Banded Garden Spider Female Banded Garden Spider, Argiope trifasciata, Oct/99, Ojibway. This orbweaver is less common than the former species.
female Araneus  spider Dorsal view of an orbweaver, Araneus sp., Oct/96, Ojibway. This is the largest genus of spiders with over 1,500 species worldwide. Several species are found in southern Ontario.
female Araneus spider Ventral view of an orbweaver spider, Araneus cf. marmoreus, Sept 28/96 Backus Woods. showing prominant jaws (chelicerae) and spinerets.
female Araneus marmoreus A brightly coloured Marbled Orb-Weaver, Araneus marmoreus. These spiders typically hide during the daylight hours. Photo by K. Cedar
Spined Micrathena female Spined Micrathena, Micrathena gracilis, Sept/96, Ojibway. A common woodland orbweaver with a distinctive body shape. The large web often stretches across footpaths.
Spined Micrathena female Spined Micrathena, Micrathena gracilis, Aug/06, Rondeau Provincial Park
Arrow-shaped Micrathena female Arrow-shaped Micrathena, Micrathena sagittata, Sept 15/91, LaSalle Woodlot.
  TETRAGNATHIDAE, tetragnathid spiders
Orchard Spider female orchard spider, Leucauge sp. Sept/94, LaSalle. Spiders are often attracted to the abundant prey at porch lights.
Black-footed Spider Black-footed Spider, Cheiracanthium mildei Sept/01, LaSalle. This small (10 mm) pale Mediterranean species is commonly found in buildings and homes.
  PISAURIDAE, nursery web and fishing spiders
Nursery Web Spider Nursery Web spider, Pisaurina cf. mira September 18, 2002, LaSalle. This small family of nursery web and fishing spiders (seven species in Canada) includes our largest spiders. They spin a "nursery" web when the eggs are ready to hatch.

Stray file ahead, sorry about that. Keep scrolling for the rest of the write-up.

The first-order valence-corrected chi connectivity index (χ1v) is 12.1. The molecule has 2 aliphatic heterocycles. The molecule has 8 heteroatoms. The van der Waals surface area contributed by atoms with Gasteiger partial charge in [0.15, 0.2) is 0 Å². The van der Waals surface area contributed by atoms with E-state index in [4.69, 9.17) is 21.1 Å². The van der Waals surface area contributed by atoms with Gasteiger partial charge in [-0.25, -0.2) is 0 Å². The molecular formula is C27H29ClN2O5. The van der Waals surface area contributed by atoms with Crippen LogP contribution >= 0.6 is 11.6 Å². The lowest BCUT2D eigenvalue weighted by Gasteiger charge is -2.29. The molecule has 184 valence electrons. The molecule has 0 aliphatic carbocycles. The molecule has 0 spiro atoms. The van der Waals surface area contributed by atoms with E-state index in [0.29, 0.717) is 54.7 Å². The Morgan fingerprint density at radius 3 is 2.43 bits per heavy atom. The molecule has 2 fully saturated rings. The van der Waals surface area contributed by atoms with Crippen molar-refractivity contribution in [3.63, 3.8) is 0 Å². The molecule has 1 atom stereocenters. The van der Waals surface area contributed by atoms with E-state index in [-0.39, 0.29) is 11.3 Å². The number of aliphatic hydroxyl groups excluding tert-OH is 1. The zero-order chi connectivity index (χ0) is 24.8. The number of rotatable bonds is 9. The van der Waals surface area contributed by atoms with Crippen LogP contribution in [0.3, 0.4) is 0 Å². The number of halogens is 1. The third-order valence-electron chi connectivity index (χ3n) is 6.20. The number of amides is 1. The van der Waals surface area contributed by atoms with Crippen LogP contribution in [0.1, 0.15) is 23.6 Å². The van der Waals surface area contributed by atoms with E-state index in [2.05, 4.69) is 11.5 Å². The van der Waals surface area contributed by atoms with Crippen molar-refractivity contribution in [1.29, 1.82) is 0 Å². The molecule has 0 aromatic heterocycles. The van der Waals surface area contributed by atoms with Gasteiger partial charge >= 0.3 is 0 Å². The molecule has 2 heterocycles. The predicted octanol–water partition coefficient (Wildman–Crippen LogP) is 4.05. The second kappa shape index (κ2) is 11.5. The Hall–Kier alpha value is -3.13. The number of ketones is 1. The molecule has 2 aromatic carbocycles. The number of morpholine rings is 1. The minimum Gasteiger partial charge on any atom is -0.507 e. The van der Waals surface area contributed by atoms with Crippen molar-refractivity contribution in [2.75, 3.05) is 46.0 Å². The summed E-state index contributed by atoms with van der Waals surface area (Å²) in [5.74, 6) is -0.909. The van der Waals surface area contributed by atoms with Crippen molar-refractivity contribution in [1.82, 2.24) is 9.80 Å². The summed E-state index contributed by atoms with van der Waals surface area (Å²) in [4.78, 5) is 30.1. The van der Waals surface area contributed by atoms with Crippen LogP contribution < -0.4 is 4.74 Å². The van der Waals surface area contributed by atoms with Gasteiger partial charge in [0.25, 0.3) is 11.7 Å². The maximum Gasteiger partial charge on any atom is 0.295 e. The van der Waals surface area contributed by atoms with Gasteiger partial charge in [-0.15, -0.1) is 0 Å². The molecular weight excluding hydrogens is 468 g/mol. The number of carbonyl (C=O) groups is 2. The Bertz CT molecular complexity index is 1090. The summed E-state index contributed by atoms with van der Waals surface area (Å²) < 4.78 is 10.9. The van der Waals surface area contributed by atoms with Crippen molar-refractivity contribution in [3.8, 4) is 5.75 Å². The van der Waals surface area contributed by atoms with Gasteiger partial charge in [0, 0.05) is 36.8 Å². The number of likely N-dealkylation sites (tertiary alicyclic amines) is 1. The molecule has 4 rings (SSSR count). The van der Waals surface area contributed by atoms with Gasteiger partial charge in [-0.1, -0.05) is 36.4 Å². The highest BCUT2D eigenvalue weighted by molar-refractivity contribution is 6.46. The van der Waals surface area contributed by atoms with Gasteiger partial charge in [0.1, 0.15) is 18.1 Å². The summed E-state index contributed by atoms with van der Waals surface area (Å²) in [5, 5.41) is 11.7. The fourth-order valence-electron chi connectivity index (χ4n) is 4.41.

Six-spotted Fishing Spider image Six-spotted Fishing Spider, Dolomedes triton. Photographed at the pond in Ojibway Park, July 2010.
© Laurene Maycock.
  OXYOPIDAE, lynx spiders
Lynx Spider Lynx spider, Oxyopes scalarius August 19, 2002, LaSalle. Only two species of lynx spider are found in Canada. These small spiders can easily be identified by their prominent leg spines and tapering abdomen. They lack the "headlight" eyes of jumping spiders. This individual was in a prairie meadow where it captured a winged ant.
  SALTICIDAE, jumping spiders
zebra spider female zebra spider, Salticus scenicus, June/00 LaSalle. Jumping spiders have the best eyesight of all spiders and can be identified by the pair of prominent "headlight" eyes
zebra spider female zebra spider, Salticus scenicus, June/00 on concrete wall in LaSalle.
 dimorphic jumping spider male Dimorphic Jumping Spider, Maevia inclemens, at Ojibway Park
© Brad Hamel.
jumping spider male jumping spider, Hentzia palmarum, Sept/98 at Ojibway Park.
jumping spider male jumping spider, Phidippus clarus, June/84 at Ojibway Park. This common jumping spider is often found in plant foliage and flowers.
jumping spider with prey female Three-spotted Jumping Spider, Phidippus audax, with earwig. July 16/00. This is the most common large (15 mm) jumping spider at Ojibway. Note the bright metallic green chelicerae.
  PHILODROMIDAE, running crab spiders
running crab spider running crab spider, Tibellus sp.July/06, Ojibway Prairie. Rather than wait at a web these common spiders search for prey in grassy areas. When frightened they stretch themselves along the underside of a blade of grass and remain motionless.
  THOMISIDAE, crab spiders
crab spider a flower spider, Sept/98, LaSalle. Crab spiders wait motionless in flowers to ambush insects attracted to the blooms. These spiders even attack wasps and bees much larger than themselves.
yellow crab spider female flower spider, Misumenoides formosipes, July/00, LaSalle. Some types of crab spiders can change colour to match their surroundings. They do not catch prey in webs.
crab spider with prey female flower spider in Rigid Goldenrod, August 2004 at Ojibway Park. This well camouflaged spider has captured a large hover fly.

Photographs © P.D. Pratt

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Information last updated : December 2015